This year, I’ve added an extra section to the foot of my passive income reports. I’m starting to simplify my investments/ life and wind some operations down…
Q1 2019 Dividend Growth Stock Sales
Nothing this quarter.
Q1 2019 Dividend Growth Stock Purchases
83 shares of Lazard (LAZ) on 03 January 2019 for 2936.15 pence per share
60 shares of Verizon (VZ) on 29 January 2019 for 4077.57 pence per share
87 shares of Comcast (CMCSA) on 01 February 2019 for 2810.33 pence per share
151 shares of Tanger Factory Outlet Centers (SKT) on 21 February 2019 for 1644.63 pence per share
76 shares of Archers Daniels Midland (ADM) on 07 March 2019 for 3216.33 pence per share
72 shares of Legget and Platt (LEG) on 07 March 2019 for 3388.47 pence per share
18 shares of Fed Ex (FDX) on 11 March 2019 for 13372.09 pence per share
42 shares of Eastman Chemical Co (EMN) on 22 March 2019 for 5839.74 pence per share
Dividend Income for Q1 2019
45 dividend payments were distributed in Q1, 2019 (an increase of 7 compared to Q4, 2019)
1332.10gbp (dividends from Q1) has accumulated in my broker account (post withholding tax and broker fees).
Hence, there’s a decrease of 122.79gbp for dividend income in Q1 (compared to Q4, 2018).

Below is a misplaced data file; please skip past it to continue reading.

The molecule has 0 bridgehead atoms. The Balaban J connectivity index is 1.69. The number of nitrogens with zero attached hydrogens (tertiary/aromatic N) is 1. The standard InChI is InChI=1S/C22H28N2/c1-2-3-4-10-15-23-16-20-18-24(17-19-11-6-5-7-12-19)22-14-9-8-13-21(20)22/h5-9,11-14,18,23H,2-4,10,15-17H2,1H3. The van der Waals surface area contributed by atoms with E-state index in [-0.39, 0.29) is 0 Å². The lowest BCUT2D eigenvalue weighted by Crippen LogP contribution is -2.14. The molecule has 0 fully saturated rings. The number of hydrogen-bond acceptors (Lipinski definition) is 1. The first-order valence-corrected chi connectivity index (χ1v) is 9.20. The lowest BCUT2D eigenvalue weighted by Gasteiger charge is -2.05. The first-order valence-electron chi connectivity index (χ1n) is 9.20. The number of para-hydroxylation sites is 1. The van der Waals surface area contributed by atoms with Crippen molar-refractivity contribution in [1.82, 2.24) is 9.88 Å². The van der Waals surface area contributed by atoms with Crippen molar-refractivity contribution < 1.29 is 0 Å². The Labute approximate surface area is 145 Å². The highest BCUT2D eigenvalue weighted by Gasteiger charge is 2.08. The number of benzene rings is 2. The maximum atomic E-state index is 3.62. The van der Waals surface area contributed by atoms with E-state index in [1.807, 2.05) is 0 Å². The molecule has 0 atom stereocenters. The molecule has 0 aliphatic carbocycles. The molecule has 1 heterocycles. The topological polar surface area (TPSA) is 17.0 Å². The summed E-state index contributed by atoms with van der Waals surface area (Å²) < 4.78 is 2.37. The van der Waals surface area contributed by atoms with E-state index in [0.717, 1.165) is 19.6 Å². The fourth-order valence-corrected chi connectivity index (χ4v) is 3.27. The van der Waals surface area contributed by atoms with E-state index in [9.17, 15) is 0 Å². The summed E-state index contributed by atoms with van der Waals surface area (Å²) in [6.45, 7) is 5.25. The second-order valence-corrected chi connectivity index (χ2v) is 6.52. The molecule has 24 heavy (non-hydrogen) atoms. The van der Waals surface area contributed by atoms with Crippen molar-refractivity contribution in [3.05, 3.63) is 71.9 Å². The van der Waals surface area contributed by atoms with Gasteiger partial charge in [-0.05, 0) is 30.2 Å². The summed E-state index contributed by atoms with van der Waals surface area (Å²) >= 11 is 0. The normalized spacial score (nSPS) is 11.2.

The average dividend yield is 4.5% (taken from the ranking system), a decrease of 0.75% from last quarter.
Total return from the dividend portfolio is estimated to be 11.56%, since inception (capital gain/7.06% + average yield/4.5%).
I’ve taken a screenshot straight from my H&L account, to show some transparency. Please see the bar chart below to show my progress.
Walgreens Boots Alliance (WBA) has been identified as the highest ranking stock, using the dividend ranking system.
S&U (SUS) was tied second. I have a new rule now, to make the system more robust. If that highest ranking stock has debt that is not well covered by operating cash flow, then I oust it. And that’s why S&U never made the cut.
WBA’s debt is well covered by operating cash flow (34.6% greater than 20% of total debt). As a side note, WBA’s interest payments on debt are well covered by earnings (EBIT is 9.7xcoverage) as well.
After the fall down of Kraft Heinz, I’m even more alert about the health of a company.
Also, as a rule, I never reinvest dividends into a previous high ranking stock (more than twice). Otherwise, I become too overweight.
I had around 1400gbp sitting on account (accumulated dividends), hence I deployed 700gbp into Walgreens Boots Alliance (WBA) and 700gbp into Target (TGT) which was the next highest ranking stock after S&U.
I purchased 16 shares of WBA at 4119.62 pence.
And 10 shares of TGT at 6237.49 pence.
For more information on how I reinvest my dividends for maximum return, click here.
Dividend Funds Overview (Capital)
The download from my Hargreaves and Lansdowne (broker) account below shows the state of play after Q1,2019.
There’s been a capital gain of 38,324.32gbp for the dividend funds this quarter/ compared to Q4 2018 (dividend buys, dividend re-investment and good old-fashioned compounding).
Investment ISA (FAANG Fund)
There’s been a gain of 3052.70gbp/ 19.36% for the ISA/ SMT fund this quarter.
Total rental income this quarter is 42.12gbp after management, internet, contents insurance and repair fees. It’s low season.
No additional cash contributions were deployed into the Mintos fund this quarter, as I’m winding it down.